During this uncertain time and unprecedented school delay, it is crucial that your children continue learning and keep up their skills. This is not time for the summer slide or as we are sure it will be coined, the “COVID 19 Slide.” Our children are not finished with school, and we need to keep them working and thinking.

Please use our time log (below), ask your speech pathologist or mentor any questions you may have, use the resources we’ve compiled (below), and let’s continue to work together to help your child reach his/her academic goals. 

Setting up a Routine

With the Thinking Organized COVID-19 Time Log

Many of our students are home from school for at least two weeks! It is very important that we keep a structure going to help your children maintain a routine and have productive days even though they’re home.

The “COVID-19 Thinking Organized Time Log” will help you organize your child’s days, along with suggestions for using it.

Although this is set up for middle school and high school students, it can easily be adapted for younger children, college students, and adults. For example, young children should be scheduled for 15 to 30-minute increments because an hour is too long.

On the other hand, college students need to focus on breaking their assignments into manageable chunks over a longer period of time. Many colleges are not fully set up to go online yet; however, that does not mean that it’s break time for our college students. Now is the time to start on those papers that are going to be due in the next month. Targeted information for college students will be on our website in the near future. 


Helpful Resources

Talking About Coronavirus

Tips for Online Learning at Home

  1. Choose a specific room or workspace in which your child will complete their schoolwork and attend Zoom classes. Ensure that this area is free of distractions (or, as free of distractions as possible)!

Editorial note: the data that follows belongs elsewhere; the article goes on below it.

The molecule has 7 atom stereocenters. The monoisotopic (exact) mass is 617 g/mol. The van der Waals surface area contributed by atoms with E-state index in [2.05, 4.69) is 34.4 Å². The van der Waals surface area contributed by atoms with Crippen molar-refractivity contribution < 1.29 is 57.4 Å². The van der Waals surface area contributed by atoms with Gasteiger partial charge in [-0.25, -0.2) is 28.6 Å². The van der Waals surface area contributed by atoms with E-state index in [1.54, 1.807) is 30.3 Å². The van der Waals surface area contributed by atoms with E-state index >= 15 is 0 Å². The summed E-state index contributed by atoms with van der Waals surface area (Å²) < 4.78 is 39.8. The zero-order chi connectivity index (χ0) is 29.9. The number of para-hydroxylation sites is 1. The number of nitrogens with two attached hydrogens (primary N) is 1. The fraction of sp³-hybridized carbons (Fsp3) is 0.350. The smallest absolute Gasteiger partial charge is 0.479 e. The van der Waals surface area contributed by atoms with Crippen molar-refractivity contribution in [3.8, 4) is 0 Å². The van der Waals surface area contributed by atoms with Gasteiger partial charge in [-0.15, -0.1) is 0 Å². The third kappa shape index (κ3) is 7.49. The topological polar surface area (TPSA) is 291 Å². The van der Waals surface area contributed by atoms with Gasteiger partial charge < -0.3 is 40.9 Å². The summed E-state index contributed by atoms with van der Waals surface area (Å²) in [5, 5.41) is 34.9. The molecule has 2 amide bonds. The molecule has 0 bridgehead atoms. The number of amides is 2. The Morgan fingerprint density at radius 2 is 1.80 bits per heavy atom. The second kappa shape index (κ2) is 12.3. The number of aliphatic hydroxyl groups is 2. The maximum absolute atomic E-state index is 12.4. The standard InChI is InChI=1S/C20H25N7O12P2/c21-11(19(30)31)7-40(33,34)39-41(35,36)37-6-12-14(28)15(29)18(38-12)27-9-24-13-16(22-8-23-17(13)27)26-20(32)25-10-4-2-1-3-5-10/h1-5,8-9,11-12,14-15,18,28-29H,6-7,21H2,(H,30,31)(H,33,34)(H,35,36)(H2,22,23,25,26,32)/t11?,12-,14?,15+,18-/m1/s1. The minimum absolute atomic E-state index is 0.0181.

2. Check the school portal every day. That way, if there’s an issue with an assignment, your child will catch it right away.
  3. Create a routine for unstructured times throughout the day. For example, help your kids plan in advance what assignments they want to tackle during their asynchronous blocks, or make a checklist of what they need to finish after school.
  4. Use a timer! Kids can work for 15-25 minutes depending on the age, and then take a 5-10 minute break, and repeat as needed. It’s an easy way to stay focused.
  5. Write assignments in a planner, a checklist, or in an app. Your kids should find something that works for them.
  6. Just like with in-person classes, it’s important to break long-term projects and essays into smaller pieces.
  7. Take movement breaks throughout the day. It’s especially important to walk away from the computer screen at least once per hour.
  8. Encourage your kid(s) to attend extra help sessions or study halls offered by the teacher. Not every kid learns best in a Zoom format, so getting that 1-1 help could be beneficial.
  9. If motivation is low, try an incentive program. Using an if/then system is helpful.

Websites, Apps, and Other Resources

Interactive Resources

Block Access During School Hours

Limit Screen Time

Attention and Focus



Motivation and Online Games

Reading and Literature

Time Management